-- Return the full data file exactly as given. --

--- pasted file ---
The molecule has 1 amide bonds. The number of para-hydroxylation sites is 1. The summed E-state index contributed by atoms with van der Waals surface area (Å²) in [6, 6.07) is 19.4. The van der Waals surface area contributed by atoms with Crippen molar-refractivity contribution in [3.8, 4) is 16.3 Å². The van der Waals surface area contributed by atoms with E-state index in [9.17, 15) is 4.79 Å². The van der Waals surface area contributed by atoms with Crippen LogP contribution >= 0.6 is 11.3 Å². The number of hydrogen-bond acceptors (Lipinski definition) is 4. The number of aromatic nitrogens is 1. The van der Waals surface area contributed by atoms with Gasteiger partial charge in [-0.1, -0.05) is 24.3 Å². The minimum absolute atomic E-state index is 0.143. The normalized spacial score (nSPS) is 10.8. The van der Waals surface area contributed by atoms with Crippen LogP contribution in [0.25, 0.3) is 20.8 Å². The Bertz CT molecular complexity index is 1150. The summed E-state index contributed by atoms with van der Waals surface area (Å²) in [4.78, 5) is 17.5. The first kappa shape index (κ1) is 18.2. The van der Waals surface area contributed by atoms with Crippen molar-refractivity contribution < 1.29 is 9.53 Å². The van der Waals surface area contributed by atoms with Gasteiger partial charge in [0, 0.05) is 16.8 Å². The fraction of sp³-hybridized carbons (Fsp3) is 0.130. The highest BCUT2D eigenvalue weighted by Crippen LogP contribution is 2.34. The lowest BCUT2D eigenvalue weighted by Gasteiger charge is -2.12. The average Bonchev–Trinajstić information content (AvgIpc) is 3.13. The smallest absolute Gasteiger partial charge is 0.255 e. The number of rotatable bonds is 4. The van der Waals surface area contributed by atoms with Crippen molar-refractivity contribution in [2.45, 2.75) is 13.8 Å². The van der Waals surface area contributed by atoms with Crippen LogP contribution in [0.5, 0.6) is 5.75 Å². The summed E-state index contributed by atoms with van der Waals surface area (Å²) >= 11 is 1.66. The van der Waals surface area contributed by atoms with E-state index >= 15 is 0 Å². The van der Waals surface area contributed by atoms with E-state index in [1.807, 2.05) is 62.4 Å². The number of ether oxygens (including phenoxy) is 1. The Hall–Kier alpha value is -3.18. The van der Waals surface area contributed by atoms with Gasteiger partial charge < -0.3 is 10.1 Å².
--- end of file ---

The molecule has 1 amide bonds. The number of para-hydroxylation sites is 1. The summed E-state index contributed by atoms with van der Waals surface area (Å²) in [6, 6.07) is 19.4. The van der Waals surface area contributed by atoms with Crippen molar-refractivity contribution in [3.8, 4) is 16.3 Å². The van der Waals surface area contributed by atoms with E-state index in [9.17, 15) is 4.79 Å². The van der Waals surface area contributed by atoms with Crippen LogP contribution >= 0.6 is 11.3 Å². The number of hydrogen-bond acceptors (Lipinski definition) is 4. The number of aromatic nitrogens is 1. The van der Waals surface area contributed by atoms with Gasteiger partial charge in [-0.1, -0.05) is 24.3 Å². The minimum absolute atomic E-state index is 0.143. The normalized spacial score (nSPS) is 10.8. The van der Waals surface area contributed by atoms with Crippen LogP contribution in [0.25, 0.3) is 20.8 Å². The Bertz CT molecular complexity index is 1150. The summed E-state index contributed by atoms with van der Waals surface area (Å²) in [4.78, 5) is 17.5. The first kappa shape index (κ1) is 18.2. The van der Waals surface area contributed by atoms with Crippen molar-refractivity contribution < 1.29 is 9.53 Å². The van der Waals surface area contributed by atoms with Gasteiger partial charge in [0, 0.05) is 16.8 Å². The fraction of sp³-hybridized carbons (Fsp3) is 0.130. The highest BCUT2D eigenvalue weighted by Crippen LogP contribution is 2.34. The lowest BCUT2D eigenvalue weighted by Gasteiger charge is -2.12. The average Bonchev–Trinajstić information content (AvgIpc) is 3.13. The smallest absolute Gasteiger partial charge is 0.255 e. The number of rotatable bonds is 4. The van der Waals surface area contributed by atoms with Crippen molar-refractivity contribution in [2.45, 2.75) is 13.8 Å². The van der Waals surface area contributed by atoms with Crippen LogP contribution in [0.5, 0.6) is 5.75 Å². The summed E-state index contributed by atoms with van der Waals surface area (Å²) >= 11 is 1.66. The van der Waals surface area contributed by atoms with E-state index >= 15 is 0 Å². The van der Waals surface area contributed by atoms with E-state index in [1.807, 2.05) is 62.4 Å². The number of ether oxygens (including phenoxy) is 1. The Hall–Kier alpha value is -3.18. The van der Waals surface area contributed by atoms with Gasteiger partial charge < -0.3 is 10.1 Å².